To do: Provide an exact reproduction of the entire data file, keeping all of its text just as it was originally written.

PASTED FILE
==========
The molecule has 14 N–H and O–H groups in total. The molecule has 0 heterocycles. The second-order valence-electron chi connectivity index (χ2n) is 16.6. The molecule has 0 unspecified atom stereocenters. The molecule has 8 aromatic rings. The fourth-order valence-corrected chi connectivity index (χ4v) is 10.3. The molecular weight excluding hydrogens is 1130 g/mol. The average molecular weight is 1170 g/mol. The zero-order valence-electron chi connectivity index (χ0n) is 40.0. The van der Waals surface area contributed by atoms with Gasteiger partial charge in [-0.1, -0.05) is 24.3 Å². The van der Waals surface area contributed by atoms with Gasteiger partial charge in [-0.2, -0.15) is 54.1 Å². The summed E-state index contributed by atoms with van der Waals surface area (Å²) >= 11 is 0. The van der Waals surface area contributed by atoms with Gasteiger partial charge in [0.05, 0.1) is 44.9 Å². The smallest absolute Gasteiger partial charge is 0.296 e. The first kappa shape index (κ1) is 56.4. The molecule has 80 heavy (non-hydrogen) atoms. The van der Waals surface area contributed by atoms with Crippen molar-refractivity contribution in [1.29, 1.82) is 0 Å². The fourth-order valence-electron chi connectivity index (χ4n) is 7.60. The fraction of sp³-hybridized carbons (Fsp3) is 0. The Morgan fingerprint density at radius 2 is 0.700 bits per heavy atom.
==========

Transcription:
The molecule has 14 N–H and O–H groups in total. The molecule has 0 heterocycles. The second-order valence-electron chi connectivity index (χ2n) is 16.6. The molecule has 0 unspecified atom stereocenters. The molecule has 8 aromatic rings. The fourth-order valence-corrected chi connectivity index (χ4v) is 10.3. The molecular weight excluding hydrogens is 1130 g/mol. The average molecular weight is 1170 g/mol. The zero-order valence-electron chi connectivity index (χ0n) is 40.0. The van der Waals surface area contributed by atoms with Gasteiger partial charge in [-0.1, -0.05) is 24.3 Å². The van der Waals surface area contributed by atoms with Gasteiger partial charge in [-0.2, -0.15) is 54.1 Å². The summed E-state index contributed by atoms with van der Waals surface area (Å²) >= 11 is 0. The van der Waals surface area contributed by atoms with Gasteiger partial charge in [0.05, 0.1) is 44.9 Å². The smallest absolute Gasteiger partial charge is 0.296 e. The first kappa shape index (κ1) is 56.4. The molecule has 80 heavy (non-hydrogen) atoms. The van der Waals surface area contributed by atoms with Crippen molar-refractivity contribution in [1.29, 1.82) is 0 Å². The fourth-order valence-electron chi connectivity index (χ4n) is 7.60. The fraction of sp³-hybridized carbons (Fsp3) is 0. The Morgan fingerprint density at radius 2 is 0.700 bits per heavy atom.